The Idea of the Marketplace, Continued

grafton on distinguishing the humanities from the marketplace.

Anthony Grafton weighs in on Louis Menand’s The Marketplace of Ideas:

But thinking about the academy only, or mainly, as a market is another matter. As Menand unwittingly shows, it narrows the field of vision. The humanities need reform because their traditions are confining and their job market is a catastrophe, but reform cannot mean surrender, or dilution. It means finding out how to do what the scientists have already done: how to combine the rigor of tradition with experiment and innovation–but without replacing hordes of underpaid adjuncts with hordes of underpaid post-docs, as the scientists have. More generally, it means finding creative ways to make life instructively hard, for a few years, for the broadest range of talented people of all sorts and conditions whom we can educate and then employ productively and decently. What makes reform urgent is the passion, the erudition, and the intelligence of those whom the academy is now failing–the sheer destruction of talent and love and energy, of the traditions of deep learning, over which we humanists are presiding. The masters of the next generation are still knocking on our doors, but most of them find themselves too busy speeding down the freeway to their next campus, grading stacks of papers, and worrying about their debts to learn as they wish to learn and as we need them to learn. They are missing from Menand’s cool, lucid, and limited book, as they are from so much of what is thought and written about us humanists in these bad days.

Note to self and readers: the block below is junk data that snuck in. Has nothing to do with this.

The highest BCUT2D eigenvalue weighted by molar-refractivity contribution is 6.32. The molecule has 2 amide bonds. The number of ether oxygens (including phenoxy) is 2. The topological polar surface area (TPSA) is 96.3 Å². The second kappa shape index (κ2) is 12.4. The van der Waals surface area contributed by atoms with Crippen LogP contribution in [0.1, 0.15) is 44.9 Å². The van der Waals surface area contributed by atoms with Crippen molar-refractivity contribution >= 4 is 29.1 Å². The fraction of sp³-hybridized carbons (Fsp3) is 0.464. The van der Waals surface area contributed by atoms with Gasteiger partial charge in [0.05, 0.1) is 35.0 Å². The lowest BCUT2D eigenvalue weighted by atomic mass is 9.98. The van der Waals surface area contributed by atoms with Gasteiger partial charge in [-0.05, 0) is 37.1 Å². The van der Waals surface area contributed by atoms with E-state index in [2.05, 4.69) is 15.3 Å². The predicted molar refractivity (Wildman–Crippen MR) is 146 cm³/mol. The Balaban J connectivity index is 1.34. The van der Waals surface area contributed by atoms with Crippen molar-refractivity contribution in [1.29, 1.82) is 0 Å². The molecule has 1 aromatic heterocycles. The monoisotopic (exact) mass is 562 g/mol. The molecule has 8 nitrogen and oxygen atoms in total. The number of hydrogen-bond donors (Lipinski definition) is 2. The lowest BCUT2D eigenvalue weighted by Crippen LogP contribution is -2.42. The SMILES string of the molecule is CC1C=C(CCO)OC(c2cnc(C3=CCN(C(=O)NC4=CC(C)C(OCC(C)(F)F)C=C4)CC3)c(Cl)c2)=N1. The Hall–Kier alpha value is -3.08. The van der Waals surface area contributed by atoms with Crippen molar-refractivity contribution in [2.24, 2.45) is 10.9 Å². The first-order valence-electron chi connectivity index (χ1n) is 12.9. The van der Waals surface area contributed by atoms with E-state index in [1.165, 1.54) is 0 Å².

From “Humanities and Inhumanities,” New Republic.

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